From the desk of Teresa Goddard, M.S., Lead Consultant – Sensory Team
JAN has been getting quite a few questions about hearing and accessibility of telephone calls, conference calls, and video conferencing. As a result of increased reliance on telework and telehealth services. Many workplaces have experienced communication challenges while making a rapid transition to telework. Supporting employees who are deaf or hard of hearing and who are working remotely, may require planning and adjustments to accommodations so that services such as CART, captioning, and interpreting can be provided effectively.
Consumers, students, and patients who are deaf or hard of hearing may benefit from similar accommodation approaches. Remember, when choosing a telehealth delivery method, it may be necessary to check the professional or ethical standards for the provider’s professional organization and rules and guidelines provided by health insurance companies, as well as governmental guidelines. Also be sure to use auxiliary aids and services that will be effective in meeting the needs of the patient and/or their medical provider with hearing related needs.
Conference calls/video chatting with CART/Captioning support:
Currently, there is no automated captioning for telephones as far as we are aware here at JAN. If video calls could be substituted for phone calls, a form of automated captioning may be an option for meetings via Skype/Teams.
- Captioned telephone calls: https://askjan.org/solutions/Captioned-Telephone-Calls.cfm
- Captions for videos: https://support.office.com/en-us/article/Microsoft-Stream-automatically-creates-closed-captions-for-videos-8d6ac353-9ff2-4e2b-bca1-329499455308
Remote CART is an option that is typically explored when other captioning options are not meeting an employee's needs during conference calls, video conferences, and webinars. The captions may be delivered to a caption pod or through a link in a second window or on a second device. A similar option that is sometimes provided in-house is ASR/ Voice Shadowing/Voicewriting.
- Remote CART services: https://askjan.org/solutions/CART-Services-Remote.cfm
- ASR/Voice Shadowing/Voicewriting: https://askjan.org/solutions/ASR-Voice-Shadowing-Voicewriting.cfm
For those using ZOOM, the following information is from the ZOOM FAQ :
What 3rd party caption providers are supported by Zoom? CART providers use many different platforms depending on the needs of their clients. Support for integrated captions within Zoom can be accomplished as long as the CART provider is able to use a captioning platform that supports Zoom's Closed Caption REST API. VITAC is a CART provider that supports Zoom's Closed Captioning API. StreamText and 1CappApp are captioning platforms that also support Zoom's Closed Captioning API.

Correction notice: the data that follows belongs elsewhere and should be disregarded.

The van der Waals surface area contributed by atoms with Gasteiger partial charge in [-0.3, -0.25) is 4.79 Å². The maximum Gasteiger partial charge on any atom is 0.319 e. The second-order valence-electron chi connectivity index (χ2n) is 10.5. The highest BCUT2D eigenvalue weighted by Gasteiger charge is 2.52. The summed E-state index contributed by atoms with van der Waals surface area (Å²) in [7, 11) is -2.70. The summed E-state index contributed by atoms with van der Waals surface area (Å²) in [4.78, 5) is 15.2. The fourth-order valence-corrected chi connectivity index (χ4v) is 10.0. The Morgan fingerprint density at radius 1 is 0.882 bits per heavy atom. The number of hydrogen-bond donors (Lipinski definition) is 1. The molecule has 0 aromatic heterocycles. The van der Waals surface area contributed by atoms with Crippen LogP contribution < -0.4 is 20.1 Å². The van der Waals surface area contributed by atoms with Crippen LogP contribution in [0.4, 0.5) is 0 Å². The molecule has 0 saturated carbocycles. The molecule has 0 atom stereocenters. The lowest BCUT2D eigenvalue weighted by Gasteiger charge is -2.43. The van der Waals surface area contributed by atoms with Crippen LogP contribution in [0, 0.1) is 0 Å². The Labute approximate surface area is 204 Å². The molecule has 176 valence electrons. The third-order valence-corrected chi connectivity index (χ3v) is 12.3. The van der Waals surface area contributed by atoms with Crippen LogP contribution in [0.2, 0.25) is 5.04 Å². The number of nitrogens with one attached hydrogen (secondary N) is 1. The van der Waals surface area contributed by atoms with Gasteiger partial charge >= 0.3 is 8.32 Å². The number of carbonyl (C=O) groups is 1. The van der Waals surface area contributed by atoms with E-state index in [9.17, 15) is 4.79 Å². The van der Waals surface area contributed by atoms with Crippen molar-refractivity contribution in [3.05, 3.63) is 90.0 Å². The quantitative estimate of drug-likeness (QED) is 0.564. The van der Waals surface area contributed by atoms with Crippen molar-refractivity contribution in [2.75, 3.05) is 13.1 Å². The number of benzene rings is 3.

- Example of a Zoom compatible captioning/CART provider: https://www.vitac.com/services/live-captioning/
Conference calls/video chatting with interpreter support:
Video Relay Services (VRS) may be an option for interpreter support during telehealth conversations. In principle, videoconferencing with interpreter support is much like conferencing in any other third person over video, except that the third person is an interpreter.
- Making a group call: https://support.skype.com/en/faq/fa10613/how-do-i-make-a-call-on-skype
- Video remote interpreting or VRI: https://askjan.org/solutions/Video-Remote-Interpreting-Services-VRI.cfm
VRI is typically used for in person conversations and meetings during which an in-person interpreter is unavailable or impractical. The interpreter conferences in via video. This type of interpreting may potentially also be used for video conferences, if the provider is able to use the desired videoconferencing platform. This approach could also be used for meetings that involve a conference call, but during which the employee who is deaf is in the room, rather than calling in remotely.
- How to locate an interpreter and agencies offering nationwide interpreting services: https://askjan.org/solutions/Interpreter.cfm
- Vineya is an example of a service providing a way to streamline the process of scheduling interpreter services.
Also, availability of Personal Protective Equipment (PPE) for interpreters has been a growing concern particularly in healthcare settings and for interpreters serving consumers who are deaf-blind. PPE may be needed for interpreters when the interpreter is physically present in a hospital or medical provider’s office, or when physically present in the same space as a patient whose needs require use of PPE. Typical masks obscure the mouth, inhibiting clear communication with patients who are deaf or hard of hearing. There is a facemask with a clear window to help with lip reading, but it is in limited supply.
As always, when choosing an accommodation approach keep your focus on effectiveness. And remember that JAN is always here to discuss any questions or concerns!